- Dymondia – Flat and tidy with slender leaves, this plant is green on top and grey underneath which is why each leaf’s curl creates a lovely colour-variation. It’s also a low maintenance plant that requires very little watering. A perfect solution for ground-cover in full sun areas!
Ground-cover for part-sun areas
- Chamomile – The petite white daisy-style flowers definitely evoke a meadow-like ambience wherever they are planted. However, while they are extremely pretty, there is a downside. Chamomile requires moderate watering and once the flowers appear, it needs to be regularly trimmed.
- Goldmuss sedum – A dainty succulent, the lush green leaves and bright yellow flowers that bloom in spring are a tidy alternative for ground-cover.
- Jewel mint of Corsica – Though this plant also requires regular watering, the miniature green leaves strongly resemble moss. But unlike moss, as you walk along the path, the leaves will release delicious wafts of mint.
- Blue star creeper – Flat, green leaves with starry blue flowers, that despite its delicate appearance, this ground-cover is quite tough which makes it ideal for pavers with high foot traffic.
- Irish moss – Requiring virtually no maintenance and resembling moss, Irish Moss grows quickly in a uniformed texture.
- Grass – Yes, lawn grass is an excellent alternative for ground-cover, especially if pavers are large and installed with a good distance between them. However, grass requires watering, fertilising and mowing so it is considered a high-maintenance option. If you are stretched with time, it’s not recommended as a ground-cover option.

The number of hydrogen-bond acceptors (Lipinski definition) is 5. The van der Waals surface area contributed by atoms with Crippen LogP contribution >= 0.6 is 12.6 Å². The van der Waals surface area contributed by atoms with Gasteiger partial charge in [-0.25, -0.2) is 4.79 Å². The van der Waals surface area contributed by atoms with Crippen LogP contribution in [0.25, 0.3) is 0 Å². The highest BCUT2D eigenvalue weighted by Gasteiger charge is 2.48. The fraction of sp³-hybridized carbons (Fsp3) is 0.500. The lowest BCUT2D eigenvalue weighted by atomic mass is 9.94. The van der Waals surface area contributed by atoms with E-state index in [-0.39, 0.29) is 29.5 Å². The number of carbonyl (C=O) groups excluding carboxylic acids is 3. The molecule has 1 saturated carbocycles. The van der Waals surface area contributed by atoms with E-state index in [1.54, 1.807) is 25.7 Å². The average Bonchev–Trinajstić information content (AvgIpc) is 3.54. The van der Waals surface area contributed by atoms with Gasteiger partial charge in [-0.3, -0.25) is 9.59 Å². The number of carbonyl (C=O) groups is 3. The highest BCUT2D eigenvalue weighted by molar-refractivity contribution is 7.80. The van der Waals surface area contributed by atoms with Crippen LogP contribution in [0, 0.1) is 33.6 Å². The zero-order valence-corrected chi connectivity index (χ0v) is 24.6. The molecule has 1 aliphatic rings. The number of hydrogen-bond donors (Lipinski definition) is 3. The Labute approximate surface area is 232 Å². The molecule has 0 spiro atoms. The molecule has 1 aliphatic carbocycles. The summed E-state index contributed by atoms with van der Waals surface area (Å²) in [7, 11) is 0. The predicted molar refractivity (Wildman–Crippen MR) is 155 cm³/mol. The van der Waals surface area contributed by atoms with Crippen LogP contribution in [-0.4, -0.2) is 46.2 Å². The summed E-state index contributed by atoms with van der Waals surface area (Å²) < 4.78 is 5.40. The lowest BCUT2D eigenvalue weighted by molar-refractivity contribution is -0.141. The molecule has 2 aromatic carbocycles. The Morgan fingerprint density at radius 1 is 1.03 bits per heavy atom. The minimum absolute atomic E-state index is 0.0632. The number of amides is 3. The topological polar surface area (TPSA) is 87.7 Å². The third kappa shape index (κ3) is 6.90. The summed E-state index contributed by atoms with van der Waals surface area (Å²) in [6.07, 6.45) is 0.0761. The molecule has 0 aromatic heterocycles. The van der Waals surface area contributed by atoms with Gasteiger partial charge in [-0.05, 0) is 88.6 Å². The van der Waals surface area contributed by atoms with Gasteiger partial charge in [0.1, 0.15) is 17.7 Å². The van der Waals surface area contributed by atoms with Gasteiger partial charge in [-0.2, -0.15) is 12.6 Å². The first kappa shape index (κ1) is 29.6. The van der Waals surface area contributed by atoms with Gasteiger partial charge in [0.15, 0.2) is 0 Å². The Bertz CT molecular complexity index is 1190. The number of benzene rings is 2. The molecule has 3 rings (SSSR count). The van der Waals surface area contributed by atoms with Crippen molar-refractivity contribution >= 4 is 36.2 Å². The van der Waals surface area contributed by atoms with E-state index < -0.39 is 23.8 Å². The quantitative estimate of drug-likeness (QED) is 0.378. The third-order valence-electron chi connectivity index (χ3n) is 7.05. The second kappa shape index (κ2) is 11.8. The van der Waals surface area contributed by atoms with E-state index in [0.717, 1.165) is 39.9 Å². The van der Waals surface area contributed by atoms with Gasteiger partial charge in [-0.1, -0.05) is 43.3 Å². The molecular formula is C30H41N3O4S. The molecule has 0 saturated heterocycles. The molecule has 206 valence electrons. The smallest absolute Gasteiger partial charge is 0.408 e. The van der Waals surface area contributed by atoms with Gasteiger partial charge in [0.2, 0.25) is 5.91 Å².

Ground-cover for shady areas
- Baby’s tears – Resembling clovers, this plant has petite, bright green flowers and with enough moisture, will run perfectly through the crevices of your ground-cover.
- Sweet woodruff – This plant has larger leaves than the others, but with small white flowers. While it makes for a pretty ground-cover, it does tend to spread very quickly so be wary when installing it in areas where you want minimum maintenance.
- Mondo grass – Fancy yourself a dark green carpet all year round? Mondo grass is perfect for you! While slow to grow, once fully grown, it’s an excellent choice for your ground-cover.
Other tips and tricks
There you have it!
A selection of plants you can install as ground-cover to keep those pesky weeds at bay.
Of course, it’s not just about what you plant, it’s also about managing the landscape, especially when it comes to weeds. Some ways you can do this is by adding mulch where possible because it prevents light from reaching the weeds and essentially acts as a suffocating blanket. An added bonus is that mulch holds the moisture in the ground that is required for the plants to thrive.
If perchance you need to pull weeds, water them first. Pulling weeds is much easier when the soil is moist and it’s much more effective as you’re likely to get the whole root system rather than just the top bit, and this stops them from growing all over again.
Regardless of how you choose to control them, everyone can agree that weeds are pesky garden fiends. So get on top of the situation early and remember, prevention is the best form of protection.
If you need any assistance or have any questions about the information above, or would like to browse our natural stone paver collection, reach out to our stone experts online or at 1300 560 560. We would love to help you bring your dream project to life!